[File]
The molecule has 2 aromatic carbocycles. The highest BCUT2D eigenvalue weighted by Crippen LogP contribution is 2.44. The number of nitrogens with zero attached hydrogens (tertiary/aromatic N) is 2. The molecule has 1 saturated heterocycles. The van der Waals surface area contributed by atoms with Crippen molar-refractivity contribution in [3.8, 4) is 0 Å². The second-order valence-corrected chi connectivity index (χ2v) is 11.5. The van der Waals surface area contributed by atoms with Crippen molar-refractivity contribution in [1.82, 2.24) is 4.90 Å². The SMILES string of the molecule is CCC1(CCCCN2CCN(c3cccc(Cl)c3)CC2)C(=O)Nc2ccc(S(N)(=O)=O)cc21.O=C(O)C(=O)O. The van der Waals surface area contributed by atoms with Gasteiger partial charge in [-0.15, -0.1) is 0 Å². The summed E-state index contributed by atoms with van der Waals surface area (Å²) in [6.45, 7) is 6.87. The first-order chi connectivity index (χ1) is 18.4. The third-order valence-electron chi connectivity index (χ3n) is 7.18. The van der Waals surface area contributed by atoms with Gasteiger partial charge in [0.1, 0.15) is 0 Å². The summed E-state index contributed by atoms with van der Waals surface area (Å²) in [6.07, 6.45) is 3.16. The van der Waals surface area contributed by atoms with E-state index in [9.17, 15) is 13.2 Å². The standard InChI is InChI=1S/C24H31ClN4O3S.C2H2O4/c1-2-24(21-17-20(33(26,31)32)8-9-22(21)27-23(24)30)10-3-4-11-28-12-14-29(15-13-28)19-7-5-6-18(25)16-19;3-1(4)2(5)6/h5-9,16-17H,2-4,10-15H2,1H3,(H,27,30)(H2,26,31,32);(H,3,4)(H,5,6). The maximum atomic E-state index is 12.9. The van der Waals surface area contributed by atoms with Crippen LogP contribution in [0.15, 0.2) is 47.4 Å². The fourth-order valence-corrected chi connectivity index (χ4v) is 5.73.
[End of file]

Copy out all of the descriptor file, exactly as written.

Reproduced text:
The molecule has 2 aromatic carbocycles. The highest BCUT2D eigenvalue weighted by Crippen LogP contribution is 2.44. The number of nitrogens with zero attached hydrogens (tertiary/aromatic N) is 2. The molecule has 1 saturated heterocycles. The van der Waals surface area contributed by atoms with Crippen molar-refractivity contribution in [3.8, 4) is 0 Å². The second-order valence-corrected chi connectivity index (χ2v) is 11.5. The van der Waals surface area contributed by atoms with Crippen molar-refractivity contribution in [1.82, 2.24) is 4.90 Å². The SMILES string of the molecule is CCC1(CCCCN2CCN(c3cccc(Cl)c3)CC2)C(=O)Nc2ccc(S(N)(=O)=O)cc21.O=C(O)C(=O)O. The van der Waals surface area contributed by atoms with Gasteiger partial charge in [-0.15, -0.1) is 0 Å². The summed E-state index contributed by atoms with van der Waals surface area (Å²) in [6.45, 7) is 6.87. The first-order chi connectivity index (χ1) is 18.4. The third-order valence-electron chi connectivity index (χ3n) is 7.18. The van der Waals surface area contributed by atoms with Gasteiger partial charge in [0.1, 0.15) is 0 Å². The summed E-state index contributed by atoms with van der Waals surface area (Å²) in [6.07, 6.45) is 3.16. The van der Waals surface area contributed by atoms with E-state index in [9.17, 15) is 13.2 Å². The standard InChI is InChI=1S/C24H31ClN4O3S.C2H2O4/c1-2-24(21-17-20(33(26,31)32)8-9-22(21)27-23(24)30)10-3-4-11-28-12-14-29(15-13-28)19-7-5-6-18(25)16-19;3-1(4)2(5)6/h5-9,16-17H,2-4,10-15H2,1H3,(H,27,30)(H2,26,31,32);(H,3,4)(H,5,6). The maximum atomic E-state index is 12.9. The van der Waals surface area contributed by atoms with Crippen LogP contribution in [0.15, 0.2) is 47.4 Å². The fourth-order valence-corrected chi connectivity index (χ4v) is 5.73.